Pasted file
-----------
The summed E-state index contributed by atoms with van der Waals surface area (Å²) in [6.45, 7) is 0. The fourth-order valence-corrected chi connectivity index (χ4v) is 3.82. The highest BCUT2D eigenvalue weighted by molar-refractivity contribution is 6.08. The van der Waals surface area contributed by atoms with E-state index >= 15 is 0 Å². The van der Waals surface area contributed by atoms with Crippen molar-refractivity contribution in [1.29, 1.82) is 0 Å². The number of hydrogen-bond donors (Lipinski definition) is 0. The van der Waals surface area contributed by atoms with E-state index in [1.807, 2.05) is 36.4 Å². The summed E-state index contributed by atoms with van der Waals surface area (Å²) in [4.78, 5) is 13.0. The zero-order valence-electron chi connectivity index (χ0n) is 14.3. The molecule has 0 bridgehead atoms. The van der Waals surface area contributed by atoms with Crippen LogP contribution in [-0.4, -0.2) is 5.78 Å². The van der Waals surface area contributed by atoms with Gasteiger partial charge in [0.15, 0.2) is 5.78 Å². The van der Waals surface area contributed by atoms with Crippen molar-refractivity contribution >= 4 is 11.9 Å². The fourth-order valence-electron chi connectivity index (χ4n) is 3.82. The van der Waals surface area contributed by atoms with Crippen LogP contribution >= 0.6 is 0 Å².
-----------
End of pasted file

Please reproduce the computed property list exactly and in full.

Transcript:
The summed E-state index contributed by atoms with van der Waals surface area (Å²) in [6.45, 7) is 0. The fourth-order valence-corrected chi connectivity index (χ4v) is 3.82. The highest BCUT2D eigenvalue weighted by molar-refractivity contribution is 6.08. The van der Waals surface area contributed by atoms with E-state index >= 15 is 0 Å². The van der Waals surface area contributed by atoms with Crippen molar-refractivity contribution in [1.29, 1.82) is 0 Å². The number of hydrogen-bond donors (Lipinski definition) is 0. The van der Waals surface area contributed by atoms with E-state index in [1.807, 2.05) is 36.4 Å². The summed E-state index contributed by atoms with van der Waals surface area (Å²) in [4.78, 5) is 13.0. The zero-order valence-electron chi connectivity index (χ0n) is 14.3. The molecule has 0 bridgehead atoms. The van der Waals surface area contributed by atoms with Crippen LogP contribution in [-0.4, -0.2) is 5.78 Å². The van der Waals surface area contributed by atoms with Gasteiger partial charge in [0.15, 0.2) is 5.78 Å². The van der Waals surface area contributed by atoms with Crippen molar-refractivity contribution >= 4 is 11.9 Å². The fourth-order valence-electron chi connectivity index (χ4n) is 3.82. The van der Waals surface area contributed by atoms with Crippen LogP contribution >= 0.6 is 0 Å².